Last edited by a moderator: May 5, 2017
  6. Mar 25, 2011 #5
    Thank you for a very informative reply. The problem I have regarding streaming to TV is that my PC is on the opposite side of the home from my PC so it would not be practical to do that, but the device you mention or one like it may help.

    I will check out the list you posted, it looks very promising.

    Pete B
  7. Mar 26, 2011 #6
    I should also mention "iTunes University". I have mixed feelings about Apple's contribution to online education. On the one hand, you have a straightforward interface and pretty consistent video quality. On the other hand, you have to use Apple's software to download them (and tough luck if you run Linux). Many of the universities that have posted materials to iTunesU also provide regular web-links, which is good. However, some don't so if you happen to be looking for that series in particular, iTunes is the only source.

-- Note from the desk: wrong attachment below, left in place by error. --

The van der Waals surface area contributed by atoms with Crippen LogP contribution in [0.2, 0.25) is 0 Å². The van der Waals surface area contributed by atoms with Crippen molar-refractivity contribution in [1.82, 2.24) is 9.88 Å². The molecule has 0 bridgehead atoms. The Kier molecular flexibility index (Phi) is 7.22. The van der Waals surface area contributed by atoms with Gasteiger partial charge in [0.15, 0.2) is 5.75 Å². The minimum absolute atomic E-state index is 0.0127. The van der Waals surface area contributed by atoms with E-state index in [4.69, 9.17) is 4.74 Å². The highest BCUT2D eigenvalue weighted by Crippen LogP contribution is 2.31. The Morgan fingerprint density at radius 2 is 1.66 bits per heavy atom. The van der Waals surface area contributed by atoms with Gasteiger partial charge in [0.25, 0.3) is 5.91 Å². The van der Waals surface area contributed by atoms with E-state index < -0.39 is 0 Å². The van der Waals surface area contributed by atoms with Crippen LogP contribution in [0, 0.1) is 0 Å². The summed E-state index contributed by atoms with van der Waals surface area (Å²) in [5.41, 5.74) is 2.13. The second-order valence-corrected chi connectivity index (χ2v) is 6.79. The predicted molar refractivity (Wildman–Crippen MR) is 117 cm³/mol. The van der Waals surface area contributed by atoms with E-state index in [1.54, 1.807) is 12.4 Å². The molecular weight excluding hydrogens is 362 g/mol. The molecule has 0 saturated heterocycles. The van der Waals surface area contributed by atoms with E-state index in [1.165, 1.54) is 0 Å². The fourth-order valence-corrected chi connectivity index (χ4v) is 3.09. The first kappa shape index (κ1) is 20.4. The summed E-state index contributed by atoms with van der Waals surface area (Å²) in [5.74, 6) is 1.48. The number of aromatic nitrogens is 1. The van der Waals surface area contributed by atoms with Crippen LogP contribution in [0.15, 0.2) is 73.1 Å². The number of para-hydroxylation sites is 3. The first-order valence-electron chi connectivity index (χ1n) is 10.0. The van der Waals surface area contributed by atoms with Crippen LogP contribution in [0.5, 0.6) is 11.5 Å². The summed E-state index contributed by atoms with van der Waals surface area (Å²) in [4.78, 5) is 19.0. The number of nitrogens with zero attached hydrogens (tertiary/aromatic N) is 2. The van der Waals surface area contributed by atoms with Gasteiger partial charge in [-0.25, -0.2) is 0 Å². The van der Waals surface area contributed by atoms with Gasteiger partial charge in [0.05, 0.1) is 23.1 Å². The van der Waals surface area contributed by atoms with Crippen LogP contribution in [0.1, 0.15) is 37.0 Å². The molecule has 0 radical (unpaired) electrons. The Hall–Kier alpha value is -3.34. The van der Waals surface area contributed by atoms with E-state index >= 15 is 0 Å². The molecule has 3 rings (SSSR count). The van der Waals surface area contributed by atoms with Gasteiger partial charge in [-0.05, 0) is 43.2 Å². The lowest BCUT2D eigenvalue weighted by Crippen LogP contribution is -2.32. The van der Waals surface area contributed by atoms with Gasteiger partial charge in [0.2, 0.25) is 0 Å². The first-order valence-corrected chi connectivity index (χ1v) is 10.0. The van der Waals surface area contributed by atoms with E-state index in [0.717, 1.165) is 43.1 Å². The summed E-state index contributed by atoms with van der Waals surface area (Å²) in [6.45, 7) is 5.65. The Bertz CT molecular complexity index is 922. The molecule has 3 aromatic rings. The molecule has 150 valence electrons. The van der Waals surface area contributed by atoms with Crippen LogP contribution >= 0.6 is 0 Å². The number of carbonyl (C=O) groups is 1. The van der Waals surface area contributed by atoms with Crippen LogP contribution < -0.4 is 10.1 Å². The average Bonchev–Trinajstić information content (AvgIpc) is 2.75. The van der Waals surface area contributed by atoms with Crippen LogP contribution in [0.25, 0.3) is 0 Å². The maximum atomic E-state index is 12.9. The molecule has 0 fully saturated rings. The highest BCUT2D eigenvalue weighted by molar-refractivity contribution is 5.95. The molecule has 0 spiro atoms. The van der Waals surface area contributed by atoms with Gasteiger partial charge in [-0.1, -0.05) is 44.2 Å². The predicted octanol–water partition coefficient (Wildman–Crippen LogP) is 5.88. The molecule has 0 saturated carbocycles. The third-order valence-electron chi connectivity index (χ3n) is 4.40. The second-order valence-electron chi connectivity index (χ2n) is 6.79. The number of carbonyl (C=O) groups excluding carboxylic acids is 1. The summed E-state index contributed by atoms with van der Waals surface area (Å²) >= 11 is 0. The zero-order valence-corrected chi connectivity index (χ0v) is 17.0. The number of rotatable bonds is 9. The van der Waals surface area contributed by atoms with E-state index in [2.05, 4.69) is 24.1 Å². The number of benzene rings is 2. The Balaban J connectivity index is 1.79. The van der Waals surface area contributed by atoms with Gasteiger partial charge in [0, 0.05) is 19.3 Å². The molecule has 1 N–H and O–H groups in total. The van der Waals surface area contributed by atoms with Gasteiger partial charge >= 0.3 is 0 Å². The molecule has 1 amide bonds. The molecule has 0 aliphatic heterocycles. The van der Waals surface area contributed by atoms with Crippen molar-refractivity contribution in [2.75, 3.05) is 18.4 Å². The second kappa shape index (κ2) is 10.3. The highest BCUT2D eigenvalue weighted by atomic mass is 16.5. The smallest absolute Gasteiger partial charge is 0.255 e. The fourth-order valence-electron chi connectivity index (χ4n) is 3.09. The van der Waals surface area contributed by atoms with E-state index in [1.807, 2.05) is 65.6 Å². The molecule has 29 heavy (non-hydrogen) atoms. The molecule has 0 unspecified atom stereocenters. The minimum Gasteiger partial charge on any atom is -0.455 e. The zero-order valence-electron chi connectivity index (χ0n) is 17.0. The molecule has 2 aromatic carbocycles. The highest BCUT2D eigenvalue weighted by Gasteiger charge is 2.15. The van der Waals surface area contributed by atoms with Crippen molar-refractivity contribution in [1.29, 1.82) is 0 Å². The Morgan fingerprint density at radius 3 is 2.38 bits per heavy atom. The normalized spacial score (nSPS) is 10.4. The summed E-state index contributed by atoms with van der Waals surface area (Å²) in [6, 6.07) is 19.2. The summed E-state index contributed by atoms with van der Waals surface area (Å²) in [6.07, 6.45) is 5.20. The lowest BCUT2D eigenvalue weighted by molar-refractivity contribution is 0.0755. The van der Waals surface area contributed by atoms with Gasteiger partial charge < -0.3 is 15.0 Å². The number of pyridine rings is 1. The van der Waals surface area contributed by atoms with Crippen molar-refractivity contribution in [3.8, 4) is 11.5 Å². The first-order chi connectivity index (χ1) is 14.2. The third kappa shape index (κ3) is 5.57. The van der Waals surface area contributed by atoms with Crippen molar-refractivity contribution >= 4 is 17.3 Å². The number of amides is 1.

Here, I am thinking of something like Susskind's "Modern Physics: The Theoretical Minimum," which is only available from YouTube or iTunes. If you want to install this on Firefox, you can sometimes download decent quality MP4 files from YouTube instead of having to stream them:
    https://addons.mozilla.org/en-US/firefox/addon/easy-youtube-video-downl-10137/ [Broken]
    (there are other addons that do a similar job)
    Last edited by a moderator: May 5, 2017
  8. Mar 26, 2011 #7
    Anything Apple is out (don't want or own any of that brand), as is anything Firefox. I have no problem with downloads of MP4 files rather than streamed, I can play them on my PC just fine.